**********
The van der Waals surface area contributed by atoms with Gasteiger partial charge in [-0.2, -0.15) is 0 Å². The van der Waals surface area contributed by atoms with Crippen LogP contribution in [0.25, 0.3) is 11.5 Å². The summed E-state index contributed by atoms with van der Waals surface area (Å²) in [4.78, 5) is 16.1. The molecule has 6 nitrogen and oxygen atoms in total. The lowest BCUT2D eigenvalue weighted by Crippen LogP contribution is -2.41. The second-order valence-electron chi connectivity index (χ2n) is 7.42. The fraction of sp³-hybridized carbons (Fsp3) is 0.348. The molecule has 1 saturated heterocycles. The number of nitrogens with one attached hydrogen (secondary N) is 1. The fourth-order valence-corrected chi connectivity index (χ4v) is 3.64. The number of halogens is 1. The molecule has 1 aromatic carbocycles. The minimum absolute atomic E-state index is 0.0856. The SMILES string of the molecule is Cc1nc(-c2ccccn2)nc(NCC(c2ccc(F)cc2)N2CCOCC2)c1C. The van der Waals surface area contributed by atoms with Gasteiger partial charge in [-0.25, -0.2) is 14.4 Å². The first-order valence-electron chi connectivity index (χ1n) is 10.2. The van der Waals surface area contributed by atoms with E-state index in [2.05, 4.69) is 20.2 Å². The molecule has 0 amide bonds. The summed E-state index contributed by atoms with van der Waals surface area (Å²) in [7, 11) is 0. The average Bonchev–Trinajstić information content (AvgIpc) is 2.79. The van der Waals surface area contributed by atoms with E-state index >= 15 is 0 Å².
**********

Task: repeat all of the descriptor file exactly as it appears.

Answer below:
The van der Waals surface area contributed by atoms with Gasteiger partial charge in [-0.2, -0.15) is 0 Å². The van der Waals surface area contributed by atoms with Crippen LogP contribution in [0.25, 0.3) is 11.5 Å². The summed E-state index contributed by atoms with van der Waals surface area (Å²) in [4.78, 5) is 16.1. The molecule has 6 nitrogen and oxygen atoms in total. The lowest BCUT2D eigenvalue weighted by Crippen LogP contribution is -2.41. The second-order valence-electron chi connectivity index (χ2n) is 7.42. The fraction of sp³-hybridized carbons (Fsp3) is 0.348. The molecule has 1 saturated heterocycles. The number of nitrogens with one attached hydrogen (secondary N) is 1. The fourth-order valence-corrected chi connectivity index (χ4v) is 3.64. The number of halogens is 1. The molecule has 1 aromatic carbocycles. The minimum absolute atomic E-state index is 0.0856. The SMILES string of the molecule is Cc1nc(-c2ccccn2)nc(NCC(c2ccc(F)cc2)N2CCOCC2)c1C. The van der Waals surface area contributed by atoms with Gasteiger partial charge in [-0.25, -0.2) is 14.4 Å². The first-order valence-electron chi connectivity index (χ1n) is 10.2. The van der Waals surface area contributed by atoms with E-state index in [2.05, 4.69) is 20.2 Å². The molecule has 0 amide bonds. The summed E-state index contributed by atoms with van der Waals surface area (Å²) in [7, 11) is 0. The average Bonchev–Trinajstić information content (AvgIpc) is 2.79. The van der Waals surface area contributed by atoms with E-state index >= 15 is 0 Å².